Akpata’s Story

aktapa green dress

In September of 1989, Akpata Adazee left her home city of Benin, Nigeria to pursue a life in the United States alongside her husband Akugbe. They also brought their four children, one of whom was not even two years old when they made the life-changing move. Yet, her family endured a separation of 10 years when Akpata was detained following a minor traffic violation. The authorities realized that she was undocumented due to an overstay following an order for voluntary deportation and she was detained for two months in a New Jersey facility. Akpata was sent back to Nigeria in the summer of 2006 without her family. Despite Akpata and her Akugbe’s pleas for asylum, Akpata’s request was denied.

When Akpata was forcibly removed, her daughter reached out to New York Justice for Our Neighbors (“NY JFON”) for help. After being assisted with her green card, she hoped to get Akpata back in the US. Unfortunately for Akpata, the deportation triggered a ten-year ban on her return. Yet, even as Akpata was deported and left without her children or husband, she never lost hope. Thankfully, she received her masters in clinical social work in 2002. Akpata recalls “I encouraged myself to look for other dimensions to sustain my life in Nigeria.” 

Tragedy again struck the Adazee family when Akugbe who was sick prior to the deportation suffered a worse shock at the separation of his wife. He died in 2007 while Akpata was in Nigeria and unable to return to the U.S. to be with her family. He was never called for an asylum hearing.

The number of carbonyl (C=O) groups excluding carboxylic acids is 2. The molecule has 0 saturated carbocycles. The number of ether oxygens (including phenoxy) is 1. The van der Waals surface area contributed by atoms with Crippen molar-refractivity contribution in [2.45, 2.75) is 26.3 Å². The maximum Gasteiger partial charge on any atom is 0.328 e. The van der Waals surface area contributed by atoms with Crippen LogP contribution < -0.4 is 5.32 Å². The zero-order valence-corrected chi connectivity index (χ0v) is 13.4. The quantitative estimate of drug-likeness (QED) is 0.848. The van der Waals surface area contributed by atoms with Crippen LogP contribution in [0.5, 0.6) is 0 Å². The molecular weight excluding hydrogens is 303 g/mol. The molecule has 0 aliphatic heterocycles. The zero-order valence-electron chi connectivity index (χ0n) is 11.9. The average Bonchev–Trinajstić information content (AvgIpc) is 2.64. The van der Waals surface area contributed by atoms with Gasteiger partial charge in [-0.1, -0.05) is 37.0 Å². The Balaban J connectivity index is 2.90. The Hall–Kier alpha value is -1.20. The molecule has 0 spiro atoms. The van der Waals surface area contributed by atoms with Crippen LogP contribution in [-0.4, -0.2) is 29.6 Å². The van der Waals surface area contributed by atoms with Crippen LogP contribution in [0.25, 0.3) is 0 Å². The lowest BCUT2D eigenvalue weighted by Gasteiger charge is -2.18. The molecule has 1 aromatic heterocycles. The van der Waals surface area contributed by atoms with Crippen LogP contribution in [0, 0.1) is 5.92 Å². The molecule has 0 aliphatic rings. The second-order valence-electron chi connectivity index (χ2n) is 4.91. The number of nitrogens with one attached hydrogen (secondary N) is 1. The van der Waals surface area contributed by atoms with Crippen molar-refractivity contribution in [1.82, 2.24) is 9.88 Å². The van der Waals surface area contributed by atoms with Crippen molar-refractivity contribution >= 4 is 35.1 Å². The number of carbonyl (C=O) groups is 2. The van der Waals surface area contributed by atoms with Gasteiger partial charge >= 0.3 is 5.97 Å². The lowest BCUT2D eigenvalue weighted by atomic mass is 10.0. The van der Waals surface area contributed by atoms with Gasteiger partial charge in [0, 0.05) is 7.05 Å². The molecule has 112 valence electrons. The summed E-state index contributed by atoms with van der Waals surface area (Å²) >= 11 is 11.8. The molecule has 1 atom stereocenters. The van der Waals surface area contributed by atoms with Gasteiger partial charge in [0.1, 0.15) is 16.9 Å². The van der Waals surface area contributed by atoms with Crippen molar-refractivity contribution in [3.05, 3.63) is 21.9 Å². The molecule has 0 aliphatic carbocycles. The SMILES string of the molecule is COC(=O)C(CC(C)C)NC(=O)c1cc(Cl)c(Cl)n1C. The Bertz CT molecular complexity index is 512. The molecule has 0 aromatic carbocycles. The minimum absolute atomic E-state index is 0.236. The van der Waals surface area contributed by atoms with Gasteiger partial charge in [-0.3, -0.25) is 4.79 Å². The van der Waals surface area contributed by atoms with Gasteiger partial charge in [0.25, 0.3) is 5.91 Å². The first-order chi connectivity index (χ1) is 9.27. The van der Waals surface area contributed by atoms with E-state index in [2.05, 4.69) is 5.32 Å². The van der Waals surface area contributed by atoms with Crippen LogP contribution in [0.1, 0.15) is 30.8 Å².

After Akpata settled down in Nigeria, she opened a drug rehabilitation center as well as a food pantry. Through her tireless work, she has helped several hundred beneficiaries of her programs. Simultaneously, Akpata was looking for avenues to come to the U.S. from Nigeria, She recounts having to take flights to another part of Nigeria every time she had a meeting or interview for her green card. Ultimately, Akpata received a green card to be able to return to her family. 

Meanwhile, in the U.S., Attorney TJ Mills was working diligently to obtain green cards and security for three of four of Akpata’s children (The youngest was the only one born in the United States). Even with Green Cards, they still were required to wait ten long years for the return of their mother. 

Akpata says “When I finally came back to the United States, I met TJ and thanked him so much in person. He said ‘Congratulations! I’ll see you in 5 years for your naturalization!’” At the time, Akpata felt that five years seemed far away and could not imagine being a citizen. 

Despite it all, Akpata stood firm with unwavering resiliency: “When you are relocated it might seem painful and challenging. But sometimes it is a blessing. My deportation was a blessing in disguise. If I had not been sent back to Nigeria, I would not have been able to do what I have accomplished in Africa.” Akpata continues to manage her organizations from abroad and they are running successfully to this day.  In 2022, Akpata finally obtained her naturalization. “I was helped most significantly by JFON. I introduced TJ to my family without even knowing him.”

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